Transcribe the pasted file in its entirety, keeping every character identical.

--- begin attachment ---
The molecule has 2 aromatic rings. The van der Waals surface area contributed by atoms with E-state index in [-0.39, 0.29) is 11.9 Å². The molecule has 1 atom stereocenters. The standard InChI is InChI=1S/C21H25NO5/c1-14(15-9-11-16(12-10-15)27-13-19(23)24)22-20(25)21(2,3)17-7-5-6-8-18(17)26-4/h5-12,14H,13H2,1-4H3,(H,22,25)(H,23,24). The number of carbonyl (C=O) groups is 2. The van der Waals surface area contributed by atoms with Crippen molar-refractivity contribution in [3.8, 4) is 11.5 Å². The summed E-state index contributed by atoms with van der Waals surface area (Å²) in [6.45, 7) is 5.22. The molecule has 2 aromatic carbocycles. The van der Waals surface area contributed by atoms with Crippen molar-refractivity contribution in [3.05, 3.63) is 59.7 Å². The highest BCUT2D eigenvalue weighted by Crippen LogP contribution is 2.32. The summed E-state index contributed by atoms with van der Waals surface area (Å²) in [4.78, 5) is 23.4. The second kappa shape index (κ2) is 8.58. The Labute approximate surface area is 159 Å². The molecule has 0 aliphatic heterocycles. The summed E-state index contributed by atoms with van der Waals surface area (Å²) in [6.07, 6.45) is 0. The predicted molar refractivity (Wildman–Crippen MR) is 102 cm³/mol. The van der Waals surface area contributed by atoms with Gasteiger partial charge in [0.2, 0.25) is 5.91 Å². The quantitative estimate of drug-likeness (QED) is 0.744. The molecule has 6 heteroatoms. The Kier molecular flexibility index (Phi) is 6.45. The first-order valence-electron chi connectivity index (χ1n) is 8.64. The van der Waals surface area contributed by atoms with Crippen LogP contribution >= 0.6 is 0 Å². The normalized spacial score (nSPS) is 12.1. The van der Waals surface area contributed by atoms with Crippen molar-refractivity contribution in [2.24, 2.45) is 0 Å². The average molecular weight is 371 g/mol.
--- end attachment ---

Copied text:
The molecule has 2 aromatic rings. The van der Waals surface area contributed by atoms with E-state index in [-0.39, 0.29) is 11.9 Å². The molecule has 1 atom stereocenters. The standard InChI is InChI=1S/C21H25NO5/c1-14(15-9-11-16(12-10-15)27-13-19(23)24)22-20(25)21(2,3)17-7-5-6-8-18(17)26-4/h5-12,14H,13H2,1-4H3,(H,22,25)(H,23,24). The number of carbonyl (C=O) groups is 2. The van der Waals surface area contributed by atoms with Crippen molar-refractivity contribution in [3.8, 4) is 11.5 Å². The summed E-state index contributed by atoms with van der Waals surface area (Å²) in [6.45, 7) is 5.22. The molecule has 2 aromatic carbocycles. The van der Waals surface area contributed by atoms with Crippen molar-refractivity contribution in [3.05, 3.63) is 59.7 Å². The highest BCUT2D eigenvalue weighted by Crippen LogP contribution is 2.32. The summed E-state index contributed by atoms with van der Waals surface area (Å²) in [4.78, 5) is 23.4. The second kappa shape index (κ2) is 8.58. The Labute approximate surface area is 159 Å². The molecule has 0 aliphatic heterocycles. The summed E-state index contributed by atoms with van der Waals surface area (Å²) in [6.07, 6.45) is 0. The predicted molar refractivity (Wildman–Crippen MR) is 102 cm³/mol. The van der Waals surface area contributed by atoms with Gasteiger partial charge in [0.2, 0.25) is 5.91 Å². The quantitative estimate of drug-likeness (QED) is 0.744. The molecule has 6 heteroatoms. The Kier molecular flexibility index (Phi) is 6.45. The first-order valence-electron chi connectivity index (χ1n) is 8.64. The van der Waals surface area contributed by atoms with Crippen LogP contribution >= 0.6 is 0 Å². The normalized spacial score (nSPS) is 12.1. The van der Waals surface area contributed by atoms with Crippen molar-refractivity contribution in [2.24, 2.45) is 0 Å². The average molecular weight is 371 g/mol.